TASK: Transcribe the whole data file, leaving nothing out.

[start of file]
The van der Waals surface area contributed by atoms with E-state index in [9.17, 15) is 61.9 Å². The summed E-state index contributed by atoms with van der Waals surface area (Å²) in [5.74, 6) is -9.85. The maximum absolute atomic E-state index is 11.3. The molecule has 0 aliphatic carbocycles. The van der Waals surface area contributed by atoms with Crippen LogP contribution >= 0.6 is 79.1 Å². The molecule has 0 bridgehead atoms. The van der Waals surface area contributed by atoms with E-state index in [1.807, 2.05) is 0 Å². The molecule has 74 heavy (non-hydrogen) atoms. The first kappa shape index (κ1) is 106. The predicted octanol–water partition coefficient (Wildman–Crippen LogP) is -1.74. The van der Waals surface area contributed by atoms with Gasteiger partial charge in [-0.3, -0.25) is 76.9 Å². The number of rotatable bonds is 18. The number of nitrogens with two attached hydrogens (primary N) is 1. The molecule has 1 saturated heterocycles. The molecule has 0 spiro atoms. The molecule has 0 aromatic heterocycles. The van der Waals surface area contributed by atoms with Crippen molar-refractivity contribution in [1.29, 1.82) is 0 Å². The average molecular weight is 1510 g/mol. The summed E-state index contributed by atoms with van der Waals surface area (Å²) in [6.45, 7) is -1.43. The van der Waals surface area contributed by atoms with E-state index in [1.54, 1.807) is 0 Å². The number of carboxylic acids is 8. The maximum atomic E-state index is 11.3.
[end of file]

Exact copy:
The van der Waals surface area contributed by atoms with E-state index in [9.17, 15) is 61.9 Å². The summed E-state index contributed by atoms with van der Waals surface area (Å²) in [5.74, 6) is -9.85. The maximum absolute atomic E-state index is 11.3. The molecule has 0 aliphatic carbocycles. The van der Waals surface area contributed by atoms with Crippen LogP contribution >= 0.6 is 79.1 Å². The molecule has 0 bridgehead atoms. The van der Waals surface area contributed by atoms with E-state index in [1.807, 2.05) is 0 Å². The molecule has 74 heavy (non-hydrogen) atoms. The first kappa shape index (κ1) is 106. The predicted octanol–water partition coefficient (Wildman–Crippen LogP) is -1.74. The van der Waals surface area contributed by atoms with Gasteiger partial charge in [-0.3, -0.25) is 76.9 Å². The number of rotatable bonds is 18. The number of nitrogens with two attached hydrogens (primary N) is 1. The molecule has 1 saturated heterocycles. The molecule has 0 spiro atoms. The molecule has 0 aromatic heterocycles. The van der Waals surface area contributed by atoms with Crippen molar-refractivity contribution in [1.29, 1.82) is 0 Å². The average molecular weight is 1510 g/mol. The summed E-state index contributed by atoms with van der Waals surface area (Å²) in [6.45, 7) is -1.43. The van der Waals surface area contributed by atoms with E-state index in [1.54, 1.807) is 0 Å². The number of carboxylic acids is 8. The maximum atomic E-state index is 11.3.